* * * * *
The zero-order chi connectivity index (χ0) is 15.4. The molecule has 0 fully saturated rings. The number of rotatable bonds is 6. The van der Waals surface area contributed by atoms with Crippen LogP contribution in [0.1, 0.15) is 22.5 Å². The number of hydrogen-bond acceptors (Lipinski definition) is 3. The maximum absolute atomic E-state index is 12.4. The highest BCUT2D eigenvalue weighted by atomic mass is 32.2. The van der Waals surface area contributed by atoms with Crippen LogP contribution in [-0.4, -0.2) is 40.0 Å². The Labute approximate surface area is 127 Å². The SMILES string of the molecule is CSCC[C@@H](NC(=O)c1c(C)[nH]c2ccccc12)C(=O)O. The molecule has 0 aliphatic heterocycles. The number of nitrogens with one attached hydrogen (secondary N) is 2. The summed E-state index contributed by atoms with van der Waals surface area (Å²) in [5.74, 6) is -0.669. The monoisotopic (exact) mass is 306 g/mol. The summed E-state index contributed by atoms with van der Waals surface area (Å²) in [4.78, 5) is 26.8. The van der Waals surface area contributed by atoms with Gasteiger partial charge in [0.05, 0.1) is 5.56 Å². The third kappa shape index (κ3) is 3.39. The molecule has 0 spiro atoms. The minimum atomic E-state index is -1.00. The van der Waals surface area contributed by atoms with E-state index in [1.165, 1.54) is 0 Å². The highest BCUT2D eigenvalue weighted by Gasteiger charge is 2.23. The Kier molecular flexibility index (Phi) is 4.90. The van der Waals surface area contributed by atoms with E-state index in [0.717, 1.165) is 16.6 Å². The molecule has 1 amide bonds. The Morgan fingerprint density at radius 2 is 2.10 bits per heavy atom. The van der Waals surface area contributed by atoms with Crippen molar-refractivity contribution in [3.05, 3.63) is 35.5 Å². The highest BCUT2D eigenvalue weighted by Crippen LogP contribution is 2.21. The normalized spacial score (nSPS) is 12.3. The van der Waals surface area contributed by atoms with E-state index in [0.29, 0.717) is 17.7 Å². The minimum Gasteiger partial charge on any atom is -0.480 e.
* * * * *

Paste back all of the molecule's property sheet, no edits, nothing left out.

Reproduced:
The zero-order chi connectivity index (χ0) is 15.4. The molecule has 0 fully saturated rings. The number of rotatable bonds is 6. The van der Waals surface area contributed by atoms with Crippen LogP contribution in [0.1, 0.15) is 22.5 Å². The number of hydrogen-bond acceptors (Lipinski definition) is 3. The maximum absolute atomic E-state index is 12.4. The highest BCUT2D eigenvalue weighted by atomic mass is 32.2. The van der Waals surface area contributed by atoms with Crippen LogP contribution in [-0.4, -0.2) is 40.0 Å². The Labute approximate surface area is 127 Å². The SMILES string of the molecule is CSCC[C@@H](NC(=O)c1c(C)[nH]c2ccccc12)C(=O)O. The molecule has 0 aliphatic heterocycles. The number of nitrogens with one attached hydrogen (secondary N) is 2. The summed E-state index contributed by atoms with van der Waals surface area (Å²) in [5.74, 6) is -0.669. The monoisotopic (exact) mass is 306 g/mol. The summed E-state index contributed by atoms with van der Waals surface area (Å²) in [4.78, 5) is 26.8. The van der Waals surface area contributed by atoms with Gasteiger partial charge in [0.05, 0.1) is 5.56 Å². The third kappa shape index (κ3) is 3.39. The molecule has 0 spiro atoms. The minimum atomic E-state index is -1.00. The van der Waals surface area contributed by atoms with E-state index in [1.165, 1.54) is 0 Å². The highest BCUT2D eigenvalue weighted by Gasteiger charge is 2.23. The Kier molecular flexibility index (Phi) is 4.90. The van der Waals surface area contributed by atoms with E-state index in [0.717, 1.165) is 16.6 Å². The molecule has 1 amide bonds. The Morgan fingerprint density at radius 2 is 2.10 bits per heavy atom. The van der Waals surface area contributed by atoms with Crippen molar-refractivity contribution in [3.05, 3.63) is 35.5 Å². The highest BCUT2D eigenvalue weighted by Crippen LogP contribution is 2.21. The normalized spacial score (nSPS) is 12.3. The van der Waals surface area contributed by atoms with E-state index in [0.29, 0.717) is 17.7 Å². The minimum Gasteiger partial charge on any atom is -0.480 e.